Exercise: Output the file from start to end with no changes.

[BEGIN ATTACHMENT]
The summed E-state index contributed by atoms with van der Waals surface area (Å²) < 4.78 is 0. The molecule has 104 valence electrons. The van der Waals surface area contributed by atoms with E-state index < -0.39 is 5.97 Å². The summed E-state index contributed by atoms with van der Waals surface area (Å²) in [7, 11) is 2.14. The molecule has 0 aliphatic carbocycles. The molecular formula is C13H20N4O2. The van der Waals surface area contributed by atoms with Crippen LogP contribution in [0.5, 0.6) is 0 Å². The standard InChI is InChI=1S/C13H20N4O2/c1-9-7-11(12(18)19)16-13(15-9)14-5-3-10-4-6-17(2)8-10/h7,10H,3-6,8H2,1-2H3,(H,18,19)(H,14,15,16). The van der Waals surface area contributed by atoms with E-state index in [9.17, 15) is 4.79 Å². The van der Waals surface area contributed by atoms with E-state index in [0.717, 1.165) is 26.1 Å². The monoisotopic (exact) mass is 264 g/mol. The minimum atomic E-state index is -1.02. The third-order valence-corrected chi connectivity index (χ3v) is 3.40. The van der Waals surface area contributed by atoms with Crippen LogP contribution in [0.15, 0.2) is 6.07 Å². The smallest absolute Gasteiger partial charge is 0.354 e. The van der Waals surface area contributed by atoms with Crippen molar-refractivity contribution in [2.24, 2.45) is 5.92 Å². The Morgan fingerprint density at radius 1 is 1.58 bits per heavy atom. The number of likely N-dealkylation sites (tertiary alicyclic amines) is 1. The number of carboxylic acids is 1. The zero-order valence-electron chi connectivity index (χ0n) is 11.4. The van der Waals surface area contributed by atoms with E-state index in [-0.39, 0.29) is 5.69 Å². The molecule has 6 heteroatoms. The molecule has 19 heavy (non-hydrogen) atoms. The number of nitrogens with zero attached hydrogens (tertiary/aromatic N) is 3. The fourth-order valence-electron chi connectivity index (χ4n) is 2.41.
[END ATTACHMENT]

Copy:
The summed E-state index contributed by atoms with van der Waals surface area (Å²) < 4.78 is 0. The molecule has 104 valence electrons. The van der Waals surface area contributed by atoms with E-state index < -0.39 is 5.97 Å². The summed E-state index contributed by atoms with van der Waals surface area (Å²) in [7, 11) is 2.14. The molecule has 0 aliphatic carbocycles. The molecular formula is C13H20N4O2. The van der Waals surface area contributed by atoms with Crippen LogP contribution in [0.5, 0.6) is 0 Å². The standard InChI is InChI=1S/C13H20N4O2/c1-9-7-11(12(18)19)16-13(15-9)14-5-3-10-4-6-17(2)8-10/h7,10H,3-6,8H2,1-2H3,(H,18,19)(H,14,15,16). The van der Waals surface area contributed by atoms with E-state index in [9.17, 15) is 4.79 Å². The van der Waals surface area contributed by atoms with E-state index in [0.717, 1.165) is 26.1 Å². The monoisotopic (exact) mass is 264 g/mol. The minimum atomic E-state index is -1.02. The third-order valence-corrected chi connectivity index (χ3v) is 3.40. The van der Waals surface area contributed by atoms with Crippen LogP contribution in [0.15, 0.2) is 6.07 Å². The smallest absolute Gasteiger partial charge is 0.354 e. The van der Waals surface area contributed by atoms with Crippen molar-refractivity contribution in [2.24, 2.45) is 5.92 Å². The Morgan fingerprint density at radius 1 is 1.58 bits per heavy atom. The number of likely N-dealkylation sites (tertiary alicyclic amines) is 1. The number of carboxylic acids is 1. The zero-order valence-electron chi connectivity index (χ0n) is 11.4. The van der Waals surface area contributed by atoms with E-state index in [-0.39, 0.29) is 5.69 Å². The molecule has 6 heteroatoms. The molecule has 19 heavy (non-hydrogen) atoms. The number of nitrogens with zero attached hydrogens (tertiary/aromatic N) is 3. The fourth-order valence-electron chi connectivity index (χ4n) is 2.41.